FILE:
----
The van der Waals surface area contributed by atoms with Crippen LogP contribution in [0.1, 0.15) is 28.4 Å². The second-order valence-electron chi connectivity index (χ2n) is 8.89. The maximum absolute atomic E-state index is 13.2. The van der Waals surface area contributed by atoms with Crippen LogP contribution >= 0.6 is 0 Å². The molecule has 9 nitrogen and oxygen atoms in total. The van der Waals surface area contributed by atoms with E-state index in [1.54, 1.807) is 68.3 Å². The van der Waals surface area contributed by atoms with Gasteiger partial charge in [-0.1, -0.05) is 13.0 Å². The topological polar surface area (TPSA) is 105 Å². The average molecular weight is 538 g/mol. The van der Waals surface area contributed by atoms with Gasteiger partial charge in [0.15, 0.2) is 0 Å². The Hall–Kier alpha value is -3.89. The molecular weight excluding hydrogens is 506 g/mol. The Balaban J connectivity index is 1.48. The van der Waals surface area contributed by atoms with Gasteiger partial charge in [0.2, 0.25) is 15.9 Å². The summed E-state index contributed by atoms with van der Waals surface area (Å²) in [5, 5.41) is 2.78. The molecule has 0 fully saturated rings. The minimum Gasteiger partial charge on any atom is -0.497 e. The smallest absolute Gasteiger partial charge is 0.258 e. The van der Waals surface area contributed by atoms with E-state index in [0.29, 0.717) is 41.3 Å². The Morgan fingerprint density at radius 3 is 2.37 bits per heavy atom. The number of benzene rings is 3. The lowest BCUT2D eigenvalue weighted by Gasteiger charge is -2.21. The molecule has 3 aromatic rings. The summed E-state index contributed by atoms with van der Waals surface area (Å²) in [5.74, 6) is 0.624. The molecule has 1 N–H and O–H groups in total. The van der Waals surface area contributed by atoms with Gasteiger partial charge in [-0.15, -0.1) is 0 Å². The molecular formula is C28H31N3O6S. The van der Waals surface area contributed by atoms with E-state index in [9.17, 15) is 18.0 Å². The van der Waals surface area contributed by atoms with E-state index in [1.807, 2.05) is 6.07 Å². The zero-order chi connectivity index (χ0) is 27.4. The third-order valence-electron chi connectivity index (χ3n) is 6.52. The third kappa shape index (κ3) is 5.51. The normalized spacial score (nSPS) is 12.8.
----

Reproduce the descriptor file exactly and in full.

The van der Waals surface area contributed by atoms with Crippen LogP contribution in [0.1, 0.15) is 28.4 Å². The second-order valence-electron chi connectivity index (χ2n) is 8.89. The maximum absolute atomic E-state index is 13.2. The van der Waals surface area contributed by atoms with Crippen LogP contribution >= 0.6 is 0 Å². The molecule has 9 nitrogen and oxygen atoms in total. The van der Waals surface area contributed by atoms with E-state index in [1.54, 1.807) is 68.3 Å². The van der Waals surface area contributed by atoms with Gasteiger partial charge in [-0.1, -0.05) is 13.0 Å². The topological polar surface area (TPSA) is 105 Å². The average molecular weight is 538 g/mol. The van der Waals surface area contributed by atoms with Gasteiger partial charge in [0.15, 0.2) is 0 Å². The Hall–Kier alpha value is -3.89. The molecular weight excluding hydrogens is 506 g/mol. The Balaban J connectivity index is 1.48. The van der Waals surface area contributed by atoms with Gasteiger partial charge in [0.2, 0.25) is 15.9 Å². The summed E-state index contributed by atoms with van der Waals surface area (Å²) in [5, 5.41) is 2.78. The molecule has 0 fully saturated rings. The minimum Gasteiger partial charge on any atom is -0.497 e. The smallest absolute Gasteiger partial charge is 0.258 e. The van der Waals surface area contributed by atoms with E-state index in [0.29, 0.717) is 41.3 Å². The Morgan fingerprint density at radius 3 is 2.37 bits per heavy atom. The number of benzene rings is 3. The lowest BCUT2D eigenvalue weighted by Gasteiger charge is -2.21. The molecule has 3 aromatic rings. The summed E-state index contributed by atoms with van der Waals surface area (Å²) in [5.74, 6) is 0.624. The molecule has 1 N–H and O–H groups in total. The van der Waals surface area contributed by atoms with Gasteiger partial charge in [-0.15, -0.1) is 0 Å². The molecular formula is C28H31N3O6S. The van der Waals surface area contributed by atoms with E-state index in [9.17, 15) is 18.0 Å². The van der Waals surface area contributed by atoms with E-state index in [1.807, 2.05) is 6.07 Å². The zero-order chi connectivity index (χ0) is 27.4. The third-order valence-electron chi connectivity index (χ3n) is 6.52. The third kappa shape index (κ3) is 5.51. The normalized spacial score (nSPS) is 12.8.